A pilot project to support neurodiverse young people, who find it hard to leave their home, to access short breaks has been given the go-ahead.
Bristol City Council has secured over £740,000 of funding from the Department for Education (DfE) for an innovative scheme called Pathway to Short Breaks, which aims to break the cycle of anxiety, for children and young people aged seven to 18. The trial project will have 80 places.
Cabinet councillor Asher Craig said: “We know that the long periods of isolation and lockdowns during the pandemic negatively affected our children and young people, who were unable to practice the social and emotional skills needed in daily life, so we are looking at innovative ways to address this.”
“This new programme is one that parents and carers of neurodiverse children and young people have told us is needed. We have worked with families whose children are withdrawing themselves from daily life due to anxiety to help us better understand what is needed to break this cycle and support these children and young people to access Short Breaks.”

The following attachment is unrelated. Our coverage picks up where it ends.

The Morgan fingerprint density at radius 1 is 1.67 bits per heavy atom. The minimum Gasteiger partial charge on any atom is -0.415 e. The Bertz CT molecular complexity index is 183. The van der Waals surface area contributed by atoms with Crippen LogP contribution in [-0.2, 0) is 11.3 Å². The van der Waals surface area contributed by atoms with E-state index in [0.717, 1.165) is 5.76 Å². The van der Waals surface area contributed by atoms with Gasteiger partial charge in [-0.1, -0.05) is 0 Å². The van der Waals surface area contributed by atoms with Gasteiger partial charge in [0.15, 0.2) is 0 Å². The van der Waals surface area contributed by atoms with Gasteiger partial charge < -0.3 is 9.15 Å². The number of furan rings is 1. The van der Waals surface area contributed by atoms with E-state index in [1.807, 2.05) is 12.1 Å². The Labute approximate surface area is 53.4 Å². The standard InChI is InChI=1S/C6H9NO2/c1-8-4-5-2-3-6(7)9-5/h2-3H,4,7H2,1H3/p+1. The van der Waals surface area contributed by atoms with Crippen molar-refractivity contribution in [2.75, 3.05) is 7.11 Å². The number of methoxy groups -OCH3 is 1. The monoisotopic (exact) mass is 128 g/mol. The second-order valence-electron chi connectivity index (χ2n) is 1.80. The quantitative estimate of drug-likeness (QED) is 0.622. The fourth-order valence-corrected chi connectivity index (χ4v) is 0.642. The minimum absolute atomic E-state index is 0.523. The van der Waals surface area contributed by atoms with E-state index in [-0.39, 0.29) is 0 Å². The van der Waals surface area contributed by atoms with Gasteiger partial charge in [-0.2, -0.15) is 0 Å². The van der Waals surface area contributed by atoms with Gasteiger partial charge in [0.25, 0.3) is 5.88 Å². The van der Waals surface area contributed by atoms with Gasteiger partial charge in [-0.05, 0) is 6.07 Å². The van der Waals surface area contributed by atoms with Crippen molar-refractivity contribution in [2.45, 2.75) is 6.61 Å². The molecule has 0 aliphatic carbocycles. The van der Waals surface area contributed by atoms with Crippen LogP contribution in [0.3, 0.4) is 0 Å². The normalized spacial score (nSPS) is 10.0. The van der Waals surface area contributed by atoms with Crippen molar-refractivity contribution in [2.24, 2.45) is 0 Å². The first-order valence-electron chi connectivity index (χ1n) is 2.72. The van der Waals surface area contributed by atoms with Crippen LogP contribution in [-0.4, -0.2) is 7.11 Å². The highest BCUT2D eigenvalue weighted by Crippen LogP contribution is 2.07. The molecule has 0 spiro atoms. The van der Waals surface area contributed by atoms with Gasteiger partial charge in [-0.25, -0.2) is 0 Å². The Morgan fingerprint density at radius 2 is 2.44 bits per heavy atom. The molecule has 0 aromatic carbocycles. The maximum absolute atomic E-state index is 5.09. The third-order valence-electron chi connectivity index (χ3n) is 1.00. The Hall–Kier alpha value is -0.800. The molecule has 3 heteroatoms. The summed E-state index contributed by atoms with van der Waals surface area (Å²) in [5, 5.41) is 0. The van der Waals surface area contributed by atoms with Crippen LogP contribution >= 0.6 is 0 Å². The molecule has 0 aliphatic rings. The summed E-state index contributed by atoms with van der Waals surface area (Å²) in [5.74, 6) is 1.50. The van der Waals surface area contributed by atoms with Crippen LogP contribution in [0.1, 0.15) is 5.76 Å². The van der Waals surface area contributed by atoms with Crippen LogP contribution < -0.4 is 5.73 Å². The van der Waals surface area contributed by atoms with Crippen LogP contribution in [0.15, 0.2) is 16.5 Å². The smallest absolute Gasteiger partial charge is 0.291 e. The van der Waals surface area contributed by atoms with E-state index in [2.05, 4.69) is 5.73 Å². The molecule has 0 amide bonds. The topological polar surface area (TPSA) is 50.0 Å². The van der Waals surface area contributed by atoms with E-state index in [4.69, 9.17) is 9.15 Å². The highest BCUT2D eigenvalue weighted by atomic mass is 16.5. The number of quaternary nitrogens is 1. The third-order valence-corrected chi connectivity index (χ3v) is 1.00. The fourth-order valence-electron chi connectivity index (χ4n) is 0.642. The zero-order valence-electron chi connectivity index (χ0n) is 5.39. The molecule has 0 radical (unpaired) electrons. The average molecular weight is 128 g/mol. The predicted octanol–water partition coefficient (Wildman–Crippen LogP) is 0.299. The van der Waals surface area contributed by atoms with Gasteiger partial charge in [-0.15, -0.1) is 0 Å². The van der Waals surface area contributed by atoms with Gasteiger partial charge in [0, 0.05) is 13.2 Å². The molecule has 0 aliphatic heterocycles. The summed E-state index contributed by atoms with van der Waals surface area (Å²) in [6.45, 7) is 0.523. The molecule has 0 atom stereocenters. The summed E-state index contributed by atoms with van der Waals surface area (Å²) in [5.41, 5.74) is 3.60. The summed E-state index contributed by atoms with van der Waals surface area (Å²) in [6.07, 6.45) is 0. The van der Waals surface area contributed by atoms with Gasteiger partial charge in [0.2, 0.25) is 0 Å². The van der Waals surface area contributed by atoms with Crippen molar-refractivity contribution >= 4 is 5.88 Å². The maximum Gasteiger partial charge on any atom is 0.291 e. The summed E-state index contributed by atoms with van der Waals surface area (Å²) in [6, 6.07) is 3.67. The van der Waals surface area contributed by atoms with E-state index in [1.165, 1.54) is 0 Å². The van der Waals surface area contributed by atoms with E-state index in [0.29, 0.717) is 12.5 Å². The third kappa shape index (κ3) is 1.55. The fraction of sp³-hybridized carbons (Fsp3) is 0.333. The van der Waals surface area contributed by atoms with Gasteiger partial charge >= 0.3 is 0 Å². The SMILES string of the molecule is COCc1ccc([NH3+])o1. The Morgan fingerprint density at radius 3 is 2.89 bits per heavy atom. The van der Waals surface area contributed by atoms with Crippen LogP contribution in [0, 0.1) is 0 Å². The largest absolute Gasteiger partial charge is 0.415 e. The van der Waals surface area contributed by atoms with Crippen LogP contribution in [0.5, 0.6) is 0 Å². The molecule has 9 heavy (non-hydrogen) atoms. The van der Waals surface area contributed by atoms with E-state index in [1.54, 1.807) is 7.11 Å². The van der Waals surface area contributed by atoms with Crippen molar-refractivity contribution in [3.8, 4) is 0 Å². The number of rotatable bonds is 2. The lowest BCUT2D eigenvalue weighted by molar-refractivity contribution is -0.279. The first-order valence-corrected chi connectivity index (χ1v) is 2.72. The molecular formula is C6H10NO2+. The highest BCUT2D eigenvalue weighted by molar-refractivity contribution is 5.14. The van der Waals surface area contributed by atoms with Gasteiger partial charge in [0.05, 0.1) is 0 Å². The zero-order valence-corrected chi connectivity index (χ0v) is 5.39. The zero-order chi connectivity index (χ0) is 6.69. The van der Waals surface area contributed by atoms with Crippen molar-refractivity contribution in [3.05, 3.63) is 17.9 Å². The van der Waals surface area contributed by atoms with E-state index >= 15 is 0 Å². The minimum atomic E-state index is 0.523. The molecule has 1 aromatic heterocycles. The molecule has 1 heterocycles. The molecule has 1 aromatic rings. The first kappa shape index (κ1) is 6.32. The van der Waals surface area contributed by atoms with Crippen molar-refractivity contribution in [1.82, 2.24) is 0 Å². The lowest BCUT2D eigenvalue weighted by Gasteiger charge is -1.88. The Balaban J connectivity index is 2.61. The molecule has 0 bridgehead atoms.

The Pathway to Short Breaks project will be delivered in-house by the Bristol Autism Team, where a multi-disciplinary team, consisting of a clinical psychologist and a team of wellbeing practitioners and engagement workers will be working alongside external partners FACE, Neon Daisy and Horus Wellbeing.
The Pathway to Short Breaks project is set to commence in April and will run until March 2024.